Many of the newest travel titles lure would-be adventurers with the guidebook equivalent of clickbait headlines—but these books deliver on their promises. They offer a visual grab bag brimming with recommendations for the world’s most beautiful locations and the best, most epic experiences.
The first edition of 2016’s Atlas Obscura (Workman) was a major success in this vein, with 361,000 print copies sold, per NPD BookScan, of a book disclosing some 700 of what the subtitle called “the world’s hidden wonders.” In October, authors Joshua Foer, Ella Morton, and Dylan Thuras return with a revised and updated second edition, with about 100 new entries as well as a foldout map for a global road trip and miniguides to L.A., Mexico City, and Tokyo, among other metropolitan areas.
New entries include man-made and natural wonders such as the Mafra Palace Library in Portugal, a resplendent example of Rococo architecture housing almost 40,000 copies of books from the 14th to 18th centuries; the glowing termite mounds of Emas in Brazil; and Thrihnukagigur volcano in Iceland.
“Here’s this book with all these marvels you’ve never heard of,” says Maisie Tivnan, executive editor at Workman. “Could you go? Sure, why not? It inspires not just wanderlust but the desire to be more adventurous and do the unexpected.”
Moon offers its take in Wanderlust (Oct.), a large-format hardcover that mixes full-page photography with snapshots and spot illustrations. The book opens with an illustrated map of the world pinpointing 50 natural wonders, then widens its scope in chapters for urban explorers and outdoor adventurers alike—think “legendary bars and cafes” or “10 treks of a lifetime.”
“This is a departure from our bread and butter, which is the travel guidebooks,” says Grace Fujimoto, v-p of acquisitions at Moon Travel. “We do a lot in the planning and experiences space, but we didn’t have anything that concentrated on dreaming and inspiring.”
The book’s roots lie in a 2011 study conducted by Google, which sought to quantify how travelers used online tools to guide them in the travel-planning process. The study’s authors broke down the results according to what they termed the five stages of travel: dreaming, planning, booking, experiencing, and sharing. It was intended as a marketing tool for the online travel industry, but publishers also took notice.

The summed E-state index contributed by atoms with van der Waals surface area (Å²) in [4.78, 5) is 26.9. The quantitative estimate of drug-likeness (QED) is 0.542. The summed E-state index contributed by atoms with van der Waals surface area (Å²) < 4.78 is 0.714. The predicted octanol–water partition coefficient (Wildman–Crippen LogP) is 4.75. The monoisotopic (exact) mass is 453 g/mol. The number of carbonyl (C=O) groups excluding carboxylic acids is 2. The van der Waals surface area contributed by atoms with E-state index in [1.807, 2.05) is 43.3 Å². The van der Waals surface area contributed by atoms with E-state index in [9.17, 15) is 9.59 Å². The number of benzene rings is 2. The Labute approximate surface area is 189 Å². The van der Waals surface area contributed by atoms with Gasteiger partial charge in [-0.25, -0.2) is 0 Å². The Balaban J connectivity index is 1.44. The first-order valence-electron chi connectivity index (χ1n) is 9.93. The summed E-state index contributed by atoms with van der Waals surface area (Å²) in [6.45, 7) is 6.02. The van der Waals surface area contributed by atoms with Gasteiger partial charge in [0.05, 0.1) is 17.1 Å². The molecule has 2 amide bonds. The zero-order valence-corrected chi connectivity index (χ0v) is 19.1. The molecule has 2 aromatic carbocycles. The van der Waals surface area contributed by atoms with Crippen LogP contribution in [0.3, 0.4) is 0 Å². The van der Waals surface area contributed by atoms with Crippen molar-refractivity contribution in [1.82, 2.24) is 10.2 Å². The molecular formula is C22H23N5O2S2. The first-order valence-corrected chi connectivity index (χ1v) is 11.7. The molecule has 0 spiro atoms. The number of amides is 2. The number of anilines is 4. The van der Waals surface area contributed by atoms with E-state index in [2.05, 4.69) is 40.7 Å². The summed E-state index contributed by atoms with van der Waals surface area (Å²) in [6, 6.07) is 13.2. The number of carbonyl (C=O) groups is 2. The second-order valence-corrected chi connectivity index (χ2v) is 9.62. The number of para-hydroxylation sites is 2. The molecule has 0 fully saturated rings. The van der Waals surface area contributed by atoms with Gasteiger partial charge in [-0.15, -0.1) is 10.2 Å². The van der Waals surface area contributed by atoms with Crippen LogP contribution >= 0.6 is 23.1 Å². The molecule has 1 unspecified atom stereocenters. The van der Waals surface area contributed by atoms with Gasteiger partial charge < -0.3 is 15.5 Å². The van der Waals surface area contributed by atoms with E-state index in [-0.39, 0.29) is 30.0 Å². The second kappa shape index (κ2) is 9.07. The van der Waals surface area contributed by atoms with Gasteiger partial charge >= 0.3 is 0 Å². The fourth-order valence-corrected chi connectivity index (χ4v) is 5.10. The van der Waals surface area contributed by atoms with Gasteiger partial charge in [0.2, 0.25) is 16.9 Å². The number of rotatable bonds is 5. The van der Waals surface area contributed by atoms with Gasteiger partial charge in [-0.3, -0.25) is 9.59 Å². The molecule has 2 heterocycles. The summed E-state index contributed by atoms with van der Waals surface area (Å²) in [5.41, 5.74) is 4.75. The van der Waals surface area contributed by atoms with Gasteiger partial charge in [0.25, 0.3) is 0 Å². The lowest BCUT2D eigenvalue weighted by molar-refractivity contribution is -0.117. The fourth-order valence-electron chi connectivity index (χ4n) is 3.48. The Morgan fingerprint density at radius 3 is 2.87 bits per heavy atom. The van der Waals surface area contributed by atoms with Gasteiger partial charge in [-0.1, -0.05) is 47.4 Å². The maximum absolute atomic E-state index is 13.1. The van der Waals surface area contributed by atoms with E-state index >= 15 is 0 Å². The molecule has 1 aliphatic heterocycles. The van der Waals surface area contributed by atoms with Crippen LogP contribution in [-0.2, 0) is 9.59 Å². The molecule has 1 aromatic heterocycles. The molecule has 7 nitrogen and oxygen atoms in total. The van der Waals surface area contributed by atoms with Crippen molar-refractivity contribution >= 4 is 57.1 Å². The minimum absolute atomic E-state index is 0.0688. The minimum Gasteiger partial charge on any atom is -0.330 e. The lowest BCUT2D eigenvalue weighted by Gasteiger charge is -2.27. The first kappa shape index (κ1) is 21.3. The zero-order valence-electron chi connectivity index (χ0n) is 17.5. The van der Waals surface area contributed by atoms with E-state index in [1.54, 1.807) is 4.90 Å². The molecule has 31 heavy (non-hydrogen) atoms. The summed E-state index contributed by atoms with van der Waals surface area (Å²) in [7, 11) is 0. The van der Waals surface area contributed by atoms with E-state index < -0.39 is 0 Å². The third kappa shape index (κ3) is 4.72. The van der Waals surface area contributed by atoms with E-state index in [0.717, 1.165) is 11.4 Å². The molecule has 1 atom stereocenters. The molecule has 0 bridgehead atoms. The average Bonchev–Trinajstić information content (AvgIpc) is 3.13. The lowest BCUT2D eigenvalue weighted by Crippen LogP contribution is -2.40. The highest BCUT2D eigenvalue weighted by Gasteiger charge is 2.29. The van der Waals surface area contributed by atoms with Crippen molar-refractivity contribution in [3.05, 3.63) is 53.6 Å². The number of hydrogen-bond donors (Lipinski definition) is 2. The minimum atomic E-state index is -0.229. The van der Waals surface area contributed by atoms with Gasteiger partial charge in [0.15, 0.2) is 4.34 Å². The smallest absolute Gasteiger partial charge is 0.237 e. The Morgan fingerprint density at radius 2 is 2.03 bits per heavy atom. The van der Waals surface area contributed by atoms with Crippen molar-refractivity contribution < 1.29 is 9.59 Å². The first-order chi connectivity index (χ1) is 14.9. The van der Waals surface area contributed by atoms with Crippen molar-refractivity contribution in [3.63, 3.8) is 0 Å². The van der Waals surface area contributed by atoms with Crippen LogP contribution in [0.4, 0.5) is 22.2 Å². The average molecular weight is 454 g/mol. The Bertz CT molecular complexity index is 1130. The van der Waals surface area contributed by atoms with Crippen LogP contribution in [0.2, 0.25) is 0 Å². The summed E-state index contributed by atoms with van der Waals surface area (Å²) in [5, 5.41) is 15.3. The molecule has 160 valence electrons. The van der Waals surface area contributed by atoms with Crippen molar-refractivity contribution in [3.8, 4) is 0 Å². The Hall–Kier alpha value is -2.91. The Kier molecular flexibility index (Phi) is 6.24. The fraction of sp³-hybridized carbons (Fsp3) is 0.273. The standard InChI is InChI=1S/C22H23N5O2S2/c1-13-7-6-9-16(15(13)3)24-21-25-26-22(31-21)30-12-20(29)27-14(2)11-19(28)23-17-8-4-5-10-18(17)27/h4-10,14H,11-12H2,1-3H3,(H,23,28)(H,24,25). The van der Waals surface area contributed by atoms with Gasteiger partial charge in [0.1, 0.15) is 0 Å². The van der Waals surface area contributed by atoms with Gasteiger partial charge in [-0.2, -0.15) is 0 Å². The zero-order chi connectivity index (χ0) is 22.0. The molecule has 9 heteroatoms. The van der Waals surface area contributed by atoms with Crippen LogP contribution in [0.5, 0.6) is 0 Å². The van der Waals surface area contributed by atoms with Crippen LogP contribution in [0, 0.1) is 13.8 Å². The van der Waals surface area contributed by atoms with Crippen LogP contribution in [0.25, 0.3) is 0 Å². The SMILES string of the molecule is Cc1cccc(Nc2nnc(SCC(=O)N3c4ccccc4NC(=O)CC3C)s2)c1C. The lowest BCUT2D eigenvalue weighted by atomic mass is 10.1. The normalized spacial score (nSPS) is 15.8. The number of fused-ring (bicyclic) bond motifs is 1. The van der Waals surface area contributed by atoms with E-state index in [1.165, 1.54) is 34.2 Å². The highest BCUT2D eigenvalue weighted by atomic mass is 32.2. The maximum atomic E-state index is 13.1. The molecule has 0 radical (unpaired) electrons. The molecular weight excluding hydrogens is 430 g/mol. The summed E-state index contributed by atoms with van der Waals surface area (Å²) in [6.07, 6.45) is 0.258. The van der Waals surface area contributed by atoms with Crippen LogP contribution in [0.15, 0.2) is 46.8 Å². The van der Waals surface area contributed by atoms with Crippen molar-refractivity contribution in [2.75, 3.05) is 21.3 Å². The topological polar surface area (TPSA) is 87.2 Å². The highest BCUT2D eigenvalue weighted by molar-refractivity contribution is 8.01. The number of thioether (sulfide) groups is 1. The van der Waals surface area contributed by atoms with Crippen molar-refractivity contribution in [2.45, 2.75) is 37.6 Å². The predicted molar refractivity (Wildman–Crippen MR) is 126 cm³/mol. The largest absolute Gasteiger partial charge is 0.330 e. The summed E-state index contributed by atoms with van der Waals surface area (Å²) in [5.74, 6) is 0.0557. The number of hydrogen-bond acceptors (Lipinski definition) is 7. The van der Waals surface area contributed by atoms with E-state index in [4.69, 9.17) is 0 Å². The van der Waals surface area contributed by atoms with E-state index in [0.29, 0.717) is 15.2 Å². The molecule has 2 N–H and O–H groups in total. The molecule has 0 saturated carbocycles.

“The articulation of the five stages of travel has opened up my imagination,” Fujimoto says. “It’s inspiring many new ideas that, hopefully, will take shape in the near future.”
Best and Brightest
Europe’s Top 100 Masterpieces (Nov.) may sound more like a BuzzFeed article than a Rick Steves guide, but the title, which Steves wrote with frequent coauthor Gene Openshaw, is informed by the hours of art history talks Steves has given. It includes, alongside full-page color reproductions, essays in which Steves muses on his favorite works, such as Manet’s Luncheon on the Grass, Duccio’s Madonna and the Venus de Milo. Of Vermeer’s Kitchen Maid, Steves writes, “She embodies that most prized of Dutch virtues—hard work.”
DK Travel is reviving Where to Go When, which the publisher first released in 2007 as a guide to what the subtitle called “the best destinations all year round.” Lucy Richards, project editor at DK, differentiates the title from a traditional guidebook this way: “We’re transporting a reader rather than informing the reader.” After the book first published, similar, regional books in what Richards calls the “inspirational” segment of travel followed through 2011—books that focus on aspirational experiences rather than nuts-and-bolts details. But the publisher pulled back, as that corner of travel publishing was the first to suffer during a decline in the overall market, she says.
For the forthcoming Where to Go When: Unforgettable Trips for Every Month (Oct.), the previous cover, an assemblage of multiple specific destination shots, has been replaced with a full-bleed image of a solitary hiker dwarfed by stylized, misty mountain ranges, evoking a more contemporary travel ethos that emphasizes unique personal experiences. Inside, the book has been updated to engage with current problems, such as overtourism, and changing attitudes in travel.
The entry for Machu Picchu, for instance, suggests that travelers begin not in Cusco but in Sallapata, a three-hour drive away and the start of the Salkantay trek, which draws fewer visitors than the Inca trail. In the 2007 edition of Where to Go, the entry for Sweden centered on an ice hotel and didn’t mention the Northern Lights. Now “people want more of an experience,” Richards says. “They want to trek and see these beautiful phenomena, so an ice hotel didn’t fit quite right for our readers today.”
National Geographic has a deep bookshelf of inspirational titles, including 2015’s Destinations of a Lifetime, which has sold 95,000 print copies, per BookScan. October brings Epic Journeys, an assemblage of more than 200 adventures—dog sledding in Norway, tubing the glowworm caves of New Zealand—with plentiful photos and trip-planning info.